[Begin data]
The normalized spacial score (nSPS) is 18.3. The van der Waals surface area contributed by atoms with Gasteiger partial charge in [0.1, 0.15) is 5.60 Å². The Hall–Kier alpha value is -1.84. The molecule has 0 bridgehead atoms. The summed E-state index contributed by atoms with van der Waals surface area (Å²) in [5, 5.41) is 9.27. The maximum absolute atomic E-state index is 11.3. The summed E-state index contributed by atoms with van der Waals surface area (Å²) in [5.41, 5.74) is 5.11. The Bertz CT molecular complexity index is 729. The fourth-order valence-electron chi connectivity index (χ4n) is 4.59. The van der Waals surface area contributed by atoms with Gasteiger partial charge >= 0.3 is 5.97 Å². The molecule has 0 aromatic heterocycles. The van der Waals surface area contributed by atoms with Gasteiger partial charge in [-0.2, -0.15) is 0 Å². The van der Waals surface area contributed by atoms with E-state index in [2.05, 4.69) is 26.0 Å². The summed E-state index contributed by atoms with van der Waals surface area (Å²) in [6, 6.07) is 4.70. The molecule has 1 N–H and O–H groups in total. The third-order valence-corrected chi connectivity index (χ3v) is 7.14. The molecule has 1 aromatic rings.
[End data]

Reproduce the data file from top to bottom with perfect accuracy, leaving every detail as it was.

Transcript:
The normalized spacial score (nSPS) is 18.3. The van der Waals surface area contributed by atoms with Gasteiger partial charge in [0.1, 0.15) is 5.60 Å². The Hall–Kier alpha value is -1.84. The molecule has 0 bridgehead atoms. The summed E-state index contributed by atoms with van der Waals surface area (Å²) in [5, 5.41) is 9.27. The maximum absolute atomic E-state index is 11.3. The summed E-state index contributed by atoms with van der Waals surface area (Å²) in [5.41, 5.74) is 5.11. The Bertz CT molecular complexity index is 729. The fourth-order valence-electron chi connectivity index (χ4n) is 4.59. The van der Waals surface area contributed by atoms with Gasteiger partial charge >= 0.3 is 5.97 Å². The molecule has 0 aromatic heterocycles. The van der Waals surface area contributed by atoms with Gasteiger partial charge in [-0.2, -0.15) is 0 Å². The van der Waals surface area contributed by atoms with E-state index in [2.05, 4.69) is 26.0 Å². The summed E-state index contributed by atoms with van der Waals surface area (Å²) in [6, 6.07) is 4.70. The molecule has 1 N–H and O–H groups in total. The third-order valence-corrected chi connectivity index (χ3v) is 7.14. The molecule has 1 aromatic rings.